To address RST’s particular needs, the design team developed a new type of Federal Inspection Station (FIS) that expands the functionality of the main terminal and provides use of a jet bridge to domestic commercial operations when it is not in use by Customs for wide- and narrow-body aircraft. The team had to demonstrate the design’s efficacy and security to the Department of Homeland Security before it could be built, notes Dubbe. Now, RST is the first airport in the country to have a hybrid FIS. “We also wanted to make sure the airport was positioned to process larger international charter aircraft in the future,” he adds.

The new FIS is four times larger than the previous Customs facility. With 20,000 square feet of space, it is large enough to hold 150 people and equipped to process 75 passengers per hour. More than 200 aircraft and approximately 1,200 passengers travel through the RST Customs facility each year.

The airport gained additional space for the new FIS by redesigning the main terminal, which was originally a mirror design with ticketing and baggage on both sides. Today, all ticketing counters are in one area and baggage is in another.

For about half of the active construction period, only one baggage claim was open. “It was a critical phase for us and the airport,” Pike recalls. After the additional baggage claims were reopened, the focus shifted to remodeling the passenger screening area.

The airport’s previous TSA checkpoint was well out of standard, notes Reed. During the modernization project, designers expanded the area and made it more user-friendly. They also added additional restrooms just beyond the checkpoint.

“The unsung part of this project was bringing the building up to code,” Reed reflects. “We spent a lot of time upgrading some of the base systems: sprinklers, fire alarms, heating and a generator in the Customs facility.”

Pike says the overall design by Mead & Hunt has received a lot of positive feedback, and he enjoyed helping it come to life. He reports that federal personnel who have visited to assess the changes were succinct in their comments: “We should make this a model for the rest of the country.”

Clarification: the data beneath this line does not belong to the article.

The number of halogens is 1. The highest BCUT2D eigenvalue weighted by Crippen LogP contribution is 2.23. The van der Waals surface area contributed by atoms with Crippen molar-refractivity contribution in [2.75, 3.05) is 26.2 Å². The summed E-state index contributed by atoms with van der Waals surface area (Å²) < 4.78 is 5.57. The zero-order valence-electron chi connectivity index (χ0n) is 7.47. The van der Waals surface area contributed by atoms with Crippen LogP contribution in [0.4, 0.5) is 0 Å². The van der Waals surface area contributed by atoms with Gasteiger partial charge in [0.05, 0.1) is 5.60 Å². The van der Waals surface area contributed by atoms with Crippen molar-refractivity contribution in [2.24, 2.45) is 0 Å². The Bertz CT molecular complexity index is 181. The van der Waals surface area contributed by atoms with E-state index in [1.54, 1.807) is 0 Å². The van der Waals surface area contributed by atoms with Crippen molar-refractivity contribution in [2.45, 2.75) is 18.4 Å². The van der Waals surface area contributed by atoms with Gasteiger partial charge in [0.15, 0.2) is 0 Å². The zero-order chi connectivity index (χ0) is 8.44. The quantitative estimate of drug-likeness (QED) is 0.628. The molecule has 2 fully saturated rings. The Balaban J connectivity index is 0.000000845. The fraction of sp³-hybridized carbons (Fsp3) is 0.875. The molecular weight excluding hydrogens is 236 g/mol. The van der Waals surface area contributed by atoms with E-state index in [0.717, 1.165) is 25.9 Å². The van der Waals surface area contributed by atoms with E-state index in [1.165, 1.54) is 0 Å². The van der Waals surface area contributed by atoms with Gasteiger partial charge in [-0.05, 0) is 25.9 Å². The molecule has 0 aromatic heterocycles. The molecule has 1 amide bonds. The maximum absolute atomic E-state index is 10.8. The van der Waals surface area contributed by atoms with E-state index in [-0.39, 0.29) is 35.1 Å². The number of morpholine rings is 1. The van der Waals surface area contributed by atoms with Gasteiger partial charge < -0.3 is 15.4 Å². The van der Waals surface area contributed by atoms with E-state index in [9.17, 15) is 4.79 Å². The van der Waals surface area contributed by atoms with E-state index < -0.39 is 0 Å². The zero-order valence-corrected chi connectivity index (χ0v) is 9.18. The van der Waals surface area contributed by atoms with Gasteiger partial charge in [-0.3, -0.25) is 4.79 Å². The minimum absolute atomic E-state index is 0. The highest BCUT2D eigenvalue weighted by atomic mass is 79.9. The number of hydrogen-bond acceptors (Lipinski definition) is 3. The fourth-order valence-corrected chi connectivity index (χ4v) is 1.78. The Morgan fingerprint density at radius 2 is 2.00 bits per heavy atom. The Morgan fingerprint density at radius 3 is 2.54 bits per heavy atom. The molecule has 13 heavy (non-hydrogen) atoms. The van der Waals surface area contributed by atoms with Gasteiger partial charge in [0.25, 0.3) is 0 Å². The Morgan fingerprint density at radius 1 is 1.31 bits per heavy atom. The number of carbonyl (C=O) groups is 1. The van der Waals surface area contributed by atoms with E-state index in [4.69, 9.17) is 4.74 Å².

Caring Design Details

The airport’s new terminal includes three quiet rooms, specially designed for passengers who are ill or particularly stressed by medical challenges. One is located in the main lobby, and two are post-security. Each is equipped with a private restroom and a bed or recliner. Airline and airport personnel are trained to spot patients who may need respite and direct them to one of the rooms.

To cultivate a positive atmosphere for passengers throughout the terminal, designers integrated more daylight—even in stairwells. Marble walls were simulated with porcelain tiles to provide a soothing environment.

As a Rochester-based company, Kraus-Anderson had previous experience on many projects with patient care implications. “It’s always interesting and intriguing,” says Nick Leimer, director of operations for the construction contractor. “There are all different kinds of people coming through this airport; so when you start to think about the components to have in place to accommodate them, it can really have an impact on our community for many years.”

In addition to being forward-thinking, the special design considerations help demonstrate RST’s firm and long-term commitment to serving the patients, visitors and staff of Mayo Clinic, adds Dubbe.

Challenges & Successes

Maintaining operations during construction was cited as the biggest challenge of the modernization project.